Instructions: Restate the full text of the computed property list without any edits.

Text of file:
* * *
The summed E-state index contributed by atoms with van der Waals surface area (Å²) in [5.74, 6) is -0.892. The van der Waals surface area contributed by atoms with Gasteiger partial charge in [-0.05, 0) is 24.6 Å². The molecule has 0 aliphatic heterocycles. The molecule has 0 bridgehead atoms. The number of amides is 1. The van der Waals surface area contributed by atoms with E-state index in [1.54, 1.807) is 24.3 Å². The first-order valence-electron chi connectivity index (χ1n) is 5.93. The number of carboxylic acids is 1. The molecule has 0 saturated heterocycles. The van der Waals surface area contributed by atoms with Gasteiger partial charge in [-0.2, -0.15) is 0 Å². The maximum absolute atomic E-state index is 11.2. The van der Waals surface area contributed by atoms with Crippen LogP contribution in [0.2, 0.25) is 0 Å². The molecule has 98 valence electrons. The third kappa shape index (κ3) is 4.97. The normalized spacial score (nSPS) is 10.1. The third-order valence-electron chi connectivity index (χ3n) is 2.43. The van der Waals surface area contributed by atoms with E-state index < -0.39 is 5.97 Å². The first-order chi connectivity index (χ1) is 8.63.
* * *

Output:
The summed E-state index contributed by atoms with van der Waals surface area (Å²) in [5.74, 6) is -0.892. The van der Waals surface area contributed by atoms with Gasteiger partial charge in [-0.05, 0) is 24.6 Å². The molecule has 0 aliphatic heterocycles. The molecule has 0 bridgehead atoms. The number of amides is 1. The van der Waals surface area contributed by atoms with E-state index in [1.54, 1.807) is 24.3 Å². The first-order valence-electron chi connectivity index (χ1n) is 5.93. The number of carboxylic acids is 1. The molecule has 0 saturated heterocycles. The van der Waals surface area contributed by atoms with Gasteiger partial charge in [-0.2, -0.15) is 0 Å². The maximum absolute atomic E-state index is 11.2. The van der Waals surface area contributed by atoms with Crippen LogP contribution in [0.2, 0.25) is 0 Å². The molecule has 98 valence electrons. The third kappa shape index (κ3) is 4.97. The normalized spacial score (nSPS) is 10.1. The third-order valence-electron chi connectivity index (χ3n) is 2.43. The van der Waals surface area contributed by atoms with E-state index < -0.39 is 5.97 Å². The first-order chi connectivity index (χ1) is 8.63.